Okay. Wow. Hi. I just spent the last week performing for six hours a day in the museum’s Sherlock Holmes program. It was incredibly fun, and also very taxing—both physically and mentally. But hey, it’s over, so life should settle down somewhat.
Besides that, I was reading The Ladies’ Guide to True Politeness and Perfect Manners: or, Miss Leslie’s behaviour book, written by Miss Eliza Leslie and published in various editions from 1839 onwards (I had the 1864 edition). And guess what?
It has advice for authors!I sat there reading and shaking my head—because it’s more-or-less the same advice we get today. I greatly enjoy the image of hoop-skirted young ladies eagerly setting about preparing their manuscripts. Because of course, I did the same (minus the hoop skirt). Some things don’t change—wannabe writers are one of them, apparently.
I’ve pulled out some choice tidbits. Enjoy!
Chapter XX: Conduct to Literary Women
“On being introduced to a female writer, it is rude to say that “you have long had a great curiosity to see her.” Curiosity is not the right word. It is polite to imply that, “knowing her well by reputation, you are glad to have an opportunity of making her personal acquaintance.”
Still good advice for conventions, I think.
“When in company with literary women, make no allusions to ‘learned ladies’ or ‘blue stockings,’ or express surprise that they should have any knowledge of housewifery, or needle-work, or dress; or that they are able to talk on ‘common things.’ It is rude and foolish, and shows that you really know nothing about them, either as a class or as individuals.”
Admittedly, I don’t get this much. But it is interesting to place it in historical context—Miss Leslie is trying really hard to show that authoresses are women, too!
“Recollect that to a woman who gets her living by her pen, ‘time is money,’ as it is to an artist. Therefore, encroaching on her time is lessening her income.”
Yep. I love people. I love socializing. But yep.
“Long manuscripts are frequently sent for the revisal ‘at leisure’ of a person who has little or no leisure. Yet in the intervals of toiling for herself, she is expected to toil for some one else; probably for a stranger whom she does not know, in whom she can take no interest, and who has evidently ‘no writing in her soul.’ If, however, the modest request is kindly complied with, in all probability to the corrections will only give offence, and may perhaps be crossed out before the manuscript is offered to the publisher, who very likely may reject it for want of these very corrections.”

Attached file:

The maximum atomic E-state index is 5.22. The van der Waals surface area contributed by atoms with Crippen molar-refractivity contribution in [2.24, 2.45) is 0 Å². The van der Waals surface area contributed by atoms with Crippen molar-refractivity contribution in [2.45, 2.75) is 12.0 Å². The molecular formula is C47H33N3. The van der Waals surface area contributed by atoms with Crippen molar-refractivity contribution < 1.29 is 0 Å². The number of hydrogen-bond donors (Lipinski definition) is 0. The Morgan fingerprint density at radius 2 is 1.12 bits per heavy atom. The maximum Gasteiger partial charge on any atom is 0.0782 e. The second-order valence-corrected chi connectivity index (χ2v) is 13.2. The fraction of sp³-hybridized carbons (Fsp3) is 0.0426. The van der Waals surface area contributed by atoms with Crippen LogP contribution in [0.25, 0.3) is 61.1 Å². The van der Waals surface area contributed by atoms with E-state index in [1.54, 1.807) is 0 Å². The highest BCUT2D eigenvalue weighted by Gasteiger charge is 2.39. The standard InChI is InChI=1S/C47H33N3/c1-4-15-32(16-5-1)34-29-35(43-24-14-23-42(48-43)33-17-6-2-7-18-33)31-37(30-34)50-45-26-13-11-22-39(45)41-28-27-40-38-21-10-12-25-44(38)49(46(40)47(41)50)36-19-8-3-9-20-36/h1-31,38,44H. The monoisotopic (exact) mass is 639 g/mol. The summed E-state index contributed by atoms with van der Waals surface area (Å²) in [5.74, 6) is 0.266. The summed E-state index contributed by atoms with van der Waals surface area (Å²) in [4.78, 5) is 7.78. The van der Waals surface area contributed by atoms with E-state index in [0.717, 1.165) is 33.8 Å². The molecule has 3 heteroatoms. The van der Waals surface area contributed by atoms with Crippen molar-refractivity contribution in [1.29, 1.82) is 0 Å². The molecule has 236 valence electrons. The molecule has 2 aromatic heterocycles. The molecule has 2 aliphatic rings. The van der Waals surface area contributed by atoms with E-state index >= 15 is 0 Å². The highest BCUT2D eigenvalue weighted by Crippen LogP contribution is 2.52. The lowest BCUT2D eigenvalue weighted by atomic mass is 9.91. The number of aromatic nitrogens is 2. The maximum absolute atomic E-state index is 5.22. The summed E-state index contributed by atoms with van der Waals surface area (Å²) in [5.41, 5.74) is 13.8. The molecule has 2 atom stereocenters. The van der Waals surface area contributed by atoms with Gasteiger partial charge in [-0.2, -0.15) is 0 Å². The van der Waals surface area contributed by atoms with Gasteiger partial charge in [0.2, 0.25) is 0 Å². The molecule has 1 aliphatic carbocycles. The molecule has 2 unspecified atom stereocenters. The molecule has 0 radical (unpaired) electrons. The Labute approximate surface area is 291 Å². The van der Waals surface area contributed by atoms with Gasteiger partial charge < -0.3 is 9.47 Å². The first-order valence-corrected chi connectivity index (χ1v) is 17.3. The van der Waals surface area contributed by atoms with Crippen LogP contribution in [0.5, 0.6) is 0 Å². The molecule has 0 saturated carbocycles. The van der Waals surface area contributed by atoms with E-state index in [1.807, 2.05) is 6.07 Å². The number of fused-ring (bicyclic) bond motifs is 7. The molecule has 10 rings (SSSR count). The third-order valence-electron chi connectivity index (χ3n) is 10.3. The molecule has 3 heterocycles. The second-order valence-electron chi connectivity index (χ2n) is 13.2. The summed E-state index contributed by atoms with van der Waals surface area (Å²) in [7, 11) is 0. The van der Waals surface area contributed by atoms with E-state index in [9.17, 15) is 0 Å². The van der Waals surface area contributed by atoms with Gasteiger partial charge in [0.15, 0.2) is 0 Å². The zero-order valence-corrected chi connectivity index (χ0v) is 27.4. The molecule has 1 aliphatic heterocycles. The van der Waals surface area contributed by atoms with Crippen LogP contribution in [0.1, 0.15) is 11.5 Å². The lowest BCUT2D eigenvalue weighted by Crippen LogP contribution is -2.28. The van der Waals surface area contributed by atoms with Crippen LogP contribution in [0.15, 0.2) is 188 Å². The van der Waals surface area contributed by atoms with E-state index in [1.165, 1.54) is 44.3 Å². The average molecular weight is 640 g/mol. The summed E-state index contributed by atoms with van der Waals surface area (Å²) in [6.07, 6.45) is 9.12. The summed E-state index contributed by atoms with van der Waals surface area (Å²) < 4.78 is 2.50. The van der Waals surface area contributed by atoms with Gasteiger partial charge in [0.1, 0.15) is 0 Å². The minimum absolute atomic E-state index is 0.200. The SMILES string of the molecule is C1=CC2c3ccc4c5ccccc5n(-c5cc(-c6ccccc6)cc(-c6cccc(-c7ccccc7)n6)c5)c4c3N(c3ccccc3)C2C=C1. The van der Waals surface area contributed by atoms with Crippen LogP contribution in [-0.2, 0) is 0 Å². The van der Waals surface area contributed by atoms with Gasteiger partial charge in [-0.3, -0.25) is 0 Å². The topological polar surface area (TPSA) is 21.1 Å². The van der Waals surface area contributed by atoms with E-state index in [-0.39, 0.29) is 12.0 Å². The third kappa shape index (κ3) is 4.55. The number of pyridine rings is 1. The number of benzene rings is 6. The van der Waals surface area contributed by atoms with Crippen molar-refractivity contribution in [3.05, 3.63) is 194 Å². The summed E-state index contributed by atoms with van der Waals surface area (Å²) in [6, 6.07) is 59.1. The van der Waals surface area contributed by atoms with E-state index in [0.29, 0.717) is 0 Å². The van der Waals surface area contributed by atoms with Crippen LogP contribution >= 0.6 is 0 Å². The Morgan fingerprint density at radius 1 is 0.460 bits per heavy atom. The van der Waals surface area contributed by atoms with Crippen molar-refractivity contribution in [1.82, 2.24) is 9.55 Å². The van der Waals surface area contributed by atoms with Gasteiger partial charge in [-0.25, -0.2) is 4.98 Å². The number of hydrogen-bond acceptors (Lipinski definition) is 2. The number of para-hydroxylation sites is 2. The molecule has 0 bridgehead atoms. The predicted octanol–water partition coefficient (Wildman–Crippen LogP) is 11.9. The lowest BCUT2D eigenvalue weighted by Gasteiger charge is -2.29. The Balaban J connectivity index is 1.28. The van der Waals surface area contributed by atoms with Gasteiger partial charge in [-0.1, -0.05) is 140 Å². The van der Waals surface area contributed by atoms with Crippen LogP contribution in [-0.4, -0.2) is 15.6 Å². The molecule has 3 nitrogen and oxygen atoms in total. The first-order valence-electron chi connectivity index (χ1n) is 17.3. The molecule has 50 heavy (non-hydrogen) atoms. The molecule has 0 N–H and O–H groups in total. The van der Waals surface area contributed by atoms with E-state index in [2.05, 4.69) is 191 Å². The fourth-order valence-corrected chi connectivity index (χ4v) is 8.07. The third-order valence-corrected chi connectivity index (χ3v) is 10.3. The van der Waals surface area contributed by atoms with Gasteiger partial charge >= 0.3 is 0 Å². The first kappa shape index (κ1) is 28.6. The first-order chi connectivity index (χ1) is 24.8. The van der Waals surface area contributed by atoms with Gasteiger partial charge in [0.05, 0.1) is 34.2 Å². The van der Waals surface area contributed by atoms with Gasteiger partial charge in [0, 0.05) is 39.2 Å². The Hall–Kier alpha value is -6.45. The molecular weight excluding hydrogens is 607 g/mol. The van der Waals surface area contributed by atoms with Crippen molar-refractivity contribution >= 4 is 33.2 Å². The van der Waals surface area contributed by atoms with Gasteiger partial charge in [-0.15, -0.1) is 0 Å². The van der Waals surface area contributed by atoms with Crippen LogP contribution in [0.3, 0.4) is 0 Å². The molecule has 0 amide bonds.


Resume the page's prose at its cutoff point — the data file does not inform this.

Something tells me Miss Leslie has personal experience with this. Something tells me that many modern-day authors do as well.
Chapter XXI: Suggestions to Inexperienced Authors
“Before you commence your manuscript, take a quire, and prepare each sheet by splitting it all down the folded side, with a sharp paper-cutter, thus dividing it into half-sheets. You can do this better on a flat table than on the slope of a desk. Keep your left hand pressing down hard on the quire, while you are cutting it with your right.”
Scrivener? Microsoft Word? WordPerfect? An app on your iThing? Whatever you use, just remember—at least we don’t have to prepare our own writing paper anymore.
“The printers will gladly dispense with covers, ribbons, and fairy-like penmanship, in favour of a plain legible hand, pages regularly numbered, and leaves written on one side only.”
No coloured paper, no extra fills, no fancy fonts. Standard manuscript format, my friends.